SadardinSatpanth This is a list of the Imams recognized by the Ismaili Shiites and their sub-branches. ... The Fatimid Empire or Fatimid Caliphate ruled North Africa from A.D. 909 to 1171. ... Hamza ibn-Ali ibn-Ahmad was an 11th century Muslim preacher, and is counted among the founders of the Druze. ... Muhammad bin Ismail Nashtakin ad-Darazi (Arabic: ) was a 11th century Ismaili preacher and early leader of Druze. ... This article or section does not cite any references or sources. ... The Hashshashin (also Hashishin, Hashashiyyin or Assassins) was a religious sect of Ismaili Muslims from the Nizari sub-sect. ... Dawoodi Bohras (Arabic: داؤدی بوہرہ, Hindi: दवूदि बोह्रा) are the main branch of the Bohras, a Mustaˤlī subsect of Ismāīlī Shīˤa Islām, and are based in India. ... Sulaimani Bohra are a subsect of Ismaili Mustaali. ... Alavi Bohra (Arabic: علوی بوہرہ) are a subsect of Ismaili Mustaali. ... The Mustaˤlī (Arabic: مستعلي) group of Ismāīlī Muslims are so named because they accepted al-Mustaˤlī as the ninth Fatimid caliph and the legitimate successor to his father, al-Mustansir. ... A branch of Mustaali Ismailism that split with the Fatimid supporting Hafizi branch by believing Tayyab Abī l-Qāsim was the rightful Imam. ... The Ainsarii were a sect of the Ismaili Assassins who survived the destruction of the stronghold of Alamut. ... Seveners are a branch of Ismaili Shiism. ... The Qarmatians (from Arabic qaramita قرامطة, also spelled Carmathians, Qarmathians, Karmathians etc. ... Pir Sadardin or Pir Sadruddin was a fourteenth century spiritual leader and is regarded as the founder of Khoja Ismaili sect otherwise known as Satpanth. ... // The people of the Satpanth are originally from the Indian states of Punjab and Rajasthan. ...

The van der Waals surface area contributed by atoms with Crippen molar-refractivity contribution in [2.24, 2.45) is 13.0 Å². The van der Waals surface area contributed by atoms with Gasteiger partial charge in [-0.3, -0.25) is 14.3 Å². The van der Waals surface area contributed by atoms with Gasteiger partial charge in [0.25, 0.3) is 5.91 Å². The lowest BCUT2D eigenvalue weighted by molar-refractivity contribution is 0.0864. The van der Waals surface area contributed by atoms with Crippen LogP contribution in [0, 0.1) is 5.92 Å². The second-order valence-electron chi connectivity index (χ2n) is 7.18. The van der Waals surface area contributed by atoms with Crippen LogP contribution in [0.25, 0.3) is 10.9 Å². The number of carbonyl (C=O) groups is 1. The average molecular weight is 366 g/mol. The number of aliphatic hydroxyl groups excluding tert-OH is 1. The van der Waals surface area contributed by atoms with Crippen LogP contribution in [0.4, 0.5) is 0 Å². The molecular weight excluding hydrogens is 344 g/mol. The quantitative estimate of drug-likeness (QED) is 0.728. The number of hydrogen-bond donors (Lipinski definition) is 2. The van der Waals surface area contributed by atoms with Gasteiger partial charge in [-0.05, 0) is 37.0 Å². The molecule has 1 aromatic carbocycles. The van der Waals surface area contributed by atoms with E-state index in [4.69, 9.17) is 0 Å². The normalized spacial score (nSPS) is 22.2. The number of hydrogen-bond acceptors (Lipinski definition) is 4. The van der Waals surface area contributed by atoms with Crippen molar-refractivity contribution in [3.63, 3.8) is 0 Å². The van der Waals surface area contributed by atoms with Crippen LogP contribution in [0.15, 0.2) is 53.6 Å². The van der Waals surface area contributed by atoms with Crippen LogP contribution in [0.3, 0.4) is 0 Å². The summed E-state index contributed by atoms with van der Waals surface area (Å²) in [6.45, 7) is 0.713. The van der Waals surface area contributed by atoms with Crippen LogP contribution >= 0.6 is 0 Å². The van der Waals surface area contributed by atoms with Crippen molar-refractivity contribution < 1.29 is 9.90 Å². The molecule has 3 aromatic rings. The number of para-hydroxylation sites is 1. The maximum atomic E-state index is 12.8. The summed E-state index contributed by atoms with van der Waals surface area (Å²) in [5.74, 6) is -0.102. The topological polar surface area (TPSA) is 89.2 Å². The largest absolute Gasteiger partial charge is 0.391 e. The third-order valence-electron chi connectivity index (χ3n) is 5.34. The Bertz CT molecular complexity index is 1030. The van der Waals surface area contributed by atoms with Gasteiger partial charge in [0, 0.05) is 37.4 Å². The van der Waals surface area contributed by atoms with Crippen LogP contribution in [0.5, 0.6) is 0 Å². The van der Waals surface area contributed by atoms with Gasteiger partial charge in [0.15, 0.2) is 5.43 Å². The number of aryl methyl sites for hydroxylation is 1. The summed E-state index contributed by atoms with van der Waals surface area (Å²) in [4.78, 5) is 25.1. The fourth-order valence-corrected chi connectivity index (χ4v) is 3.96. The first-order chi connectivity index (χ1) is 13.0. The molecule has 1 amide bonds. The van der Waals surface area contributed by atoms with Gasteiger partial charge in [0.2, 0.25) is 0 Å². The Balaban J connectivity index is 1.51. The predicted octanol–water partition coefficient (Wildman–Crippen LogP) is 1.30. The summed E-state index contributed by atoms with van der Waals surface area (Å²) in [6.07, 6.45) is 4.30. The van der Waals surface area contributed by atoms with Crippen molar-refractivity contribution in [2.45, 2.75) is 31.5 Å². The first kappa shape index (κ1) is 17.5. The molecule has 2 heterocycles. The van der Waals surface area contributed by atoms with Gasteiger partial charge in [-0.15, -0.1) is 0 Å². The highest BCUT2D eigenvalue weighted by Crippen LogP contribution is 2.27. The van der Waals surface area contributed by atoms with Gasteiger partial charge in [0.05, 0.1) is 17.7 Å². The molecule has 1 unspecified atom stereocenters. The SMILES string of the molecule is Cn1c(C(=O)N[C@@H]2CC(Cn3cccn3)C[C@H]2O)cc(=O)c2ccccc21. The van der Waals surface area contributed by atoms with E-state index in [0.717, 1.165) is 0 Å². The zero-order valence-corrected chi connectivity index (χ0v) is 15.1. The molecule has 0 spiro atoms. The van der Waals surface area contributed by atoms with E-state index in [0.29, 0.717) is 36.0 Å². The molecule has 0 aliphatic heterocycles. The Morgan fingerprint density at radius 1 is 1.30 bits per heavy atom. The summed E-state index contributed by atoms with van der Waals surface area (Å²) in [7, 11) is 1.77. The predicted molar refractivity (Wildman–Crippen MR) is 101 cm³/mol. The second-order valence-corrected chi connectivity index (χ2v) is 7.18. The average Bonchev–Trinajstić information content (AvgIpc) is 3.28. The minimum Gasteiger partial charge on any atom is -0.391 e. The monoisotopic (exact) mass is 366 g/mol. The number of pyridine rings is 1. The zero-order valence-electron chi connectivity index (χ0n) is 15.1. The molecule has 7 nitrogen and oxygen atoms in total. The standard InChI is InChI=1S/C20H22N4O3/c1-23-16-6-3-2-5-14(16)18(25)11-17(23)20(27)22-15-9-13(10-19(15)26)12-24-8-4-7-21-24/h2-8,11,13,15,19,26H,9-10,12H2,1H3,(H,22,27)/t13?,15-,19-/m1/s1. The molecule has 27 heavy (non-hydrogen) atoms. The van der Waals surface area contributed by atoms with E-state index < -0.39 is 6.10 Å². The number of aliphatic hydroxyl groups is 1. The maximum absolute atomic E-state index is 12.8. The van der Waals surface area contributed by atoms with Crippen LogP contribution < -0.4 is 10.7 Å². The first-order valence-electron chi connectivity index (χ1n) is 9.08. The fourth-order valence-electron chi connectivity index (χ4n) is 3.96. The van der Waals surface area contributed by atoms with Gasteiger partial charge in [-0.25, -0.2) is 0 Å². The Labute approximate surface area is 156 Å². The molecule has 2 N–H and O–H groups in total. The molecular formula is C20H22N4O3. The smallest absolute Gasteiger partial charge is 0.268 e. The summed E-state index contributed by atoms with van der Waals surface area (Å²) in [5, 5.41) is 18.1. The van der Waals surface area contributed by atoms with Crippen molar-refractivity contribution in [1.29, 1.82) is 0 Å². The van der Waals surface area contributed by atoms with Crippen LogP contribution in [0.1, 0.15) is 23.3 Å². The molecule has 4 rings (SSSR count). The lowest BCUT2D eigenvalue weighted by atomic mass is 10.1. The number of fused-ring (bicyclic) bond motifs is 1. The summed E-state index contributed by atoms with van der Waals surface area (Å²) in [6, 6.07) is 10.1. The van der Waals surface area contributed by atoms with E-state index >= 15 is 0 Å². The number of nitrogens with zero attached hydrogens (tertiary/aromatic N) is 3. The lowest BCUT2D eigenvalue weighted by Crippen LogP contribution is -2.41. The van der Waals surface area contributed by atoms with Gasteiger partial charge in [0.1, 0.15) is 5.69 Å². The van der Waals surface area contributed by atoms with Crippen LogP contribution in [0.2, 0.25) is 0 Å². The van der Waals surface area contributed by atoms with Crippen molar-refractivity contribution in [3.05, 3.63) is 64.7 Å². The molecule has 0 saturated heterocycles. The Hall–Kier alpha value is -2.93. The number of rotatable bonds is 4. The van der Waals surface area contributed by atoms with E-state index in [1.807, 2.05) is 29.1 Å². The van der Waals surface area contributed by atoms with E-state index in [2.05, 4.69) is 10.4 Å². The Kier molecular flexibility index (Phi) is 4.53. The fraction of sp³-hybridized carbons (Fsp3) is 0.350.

Early Imams

AliHasanHusayn
al-Sajjadal-Baqiral-Sadiq
IsmailMuhammad
Ahmadat-Taqiaz-Zaki
al-Mahdi • al-Qa'im • al-Mansur
al-Muizz • al-Aziz • al-Hakim
az-Zahir • al-Mustansir • Nizar
al-Musta'li • al-Amir • al-Qasim